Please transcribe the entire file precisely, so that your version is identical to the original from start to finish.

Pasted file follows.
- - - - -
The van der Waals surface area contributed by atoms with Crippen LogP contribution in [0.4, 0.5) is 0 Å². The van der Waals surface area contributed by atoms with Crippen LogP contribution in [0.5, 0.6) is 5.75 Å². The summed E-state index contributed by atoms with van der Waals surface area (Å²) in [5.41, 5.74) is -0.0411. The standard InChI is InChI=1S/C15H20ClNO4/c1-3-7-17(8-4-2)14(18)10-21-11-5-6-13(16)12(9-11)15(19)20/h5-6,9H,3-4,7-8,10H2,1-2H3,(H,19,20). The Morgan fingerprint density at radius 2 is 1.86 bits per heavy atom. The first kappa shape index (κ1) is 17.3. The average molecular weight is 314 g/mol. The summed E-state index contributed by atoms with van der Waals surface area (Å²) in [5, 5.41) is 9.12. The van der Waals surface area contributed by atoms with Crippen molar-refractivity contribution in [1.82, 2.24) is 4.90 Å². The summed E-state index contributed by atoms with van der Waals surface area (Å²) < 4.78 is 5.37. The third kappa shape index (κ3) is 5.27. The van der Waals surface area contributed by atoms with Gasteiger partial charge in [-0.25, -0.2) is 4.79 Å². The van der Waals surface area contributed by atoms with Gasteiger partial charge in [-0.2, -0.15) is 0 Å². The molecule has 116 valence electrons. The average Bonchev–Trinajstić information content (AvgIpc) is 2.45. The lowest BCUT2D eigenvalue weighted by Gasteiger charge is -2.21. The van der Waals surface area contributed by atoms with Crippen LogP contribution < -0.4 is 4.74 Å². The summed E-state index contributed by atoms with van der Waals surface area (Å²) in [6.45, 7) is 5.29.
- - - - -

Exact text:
The van der Waals surface area contributed by atoms with Crippen LogP contribution in [0.4, 0.5) is 0 Å². The van der Waals surface area contributed by atoms with Crippen LogP contribution in [0.5, 0.6) is 5.75 Å². The summed E-state index contributed by atoms with van der Waals surface area (Å²) in [5.41, 5.74) is -0.0411. The standard InChI is InChI=1S/C15H20ClNO4/c1-3-7-17(8-4-2)14(18)10-21-11-5-6-13(16)12(9-11)15(19)20/h5-6,9H,3-4,7-8,10H2,1-2H3,(H,19,20). The Morgan fingerprint density at radius 2 is 1.86 bits per heavy atom. The first kappa shape index (κ1) is 17.3. The average molecular weight is 314 g/mol. The summed E-state index contributed by atoms with van der Waals surface area (Å²) in [5, 5.41) is 9.12. The van der Waals surface area contributed by atoms with Crippen molar-refractivity contribution in [1.82, 2.24) is 4.90 Å². The summed E-state index contributed by atoms with van der Waals surface area (Å²) < 4.78 is 5.37. The third kappa shape index (κ3) is 5.27. The van der Waals surface area contributed by atoms with Gasteiger partial charge in [-0.25, -0.2) is 4.79 Å². The van der Waals surface area contributed by atoms with Gasteiger partial charge in [-0.2, -0.15) is 0 Å². The molecule has 116 valence electrons. The average Bonchev–Trinajstić information content (AvgIpc) is 2.45. The lowest BCUT2D eigenvalue weighted by Gasteiger charge is -2.21. The van der Waals surface area contributed by atoms with Crippen LogP contribution < -0.4 is 4.74 Å². The summed E-state index contributed by atoms with van der Waals surface area (Å²) in [6.45, 7) is 5.29.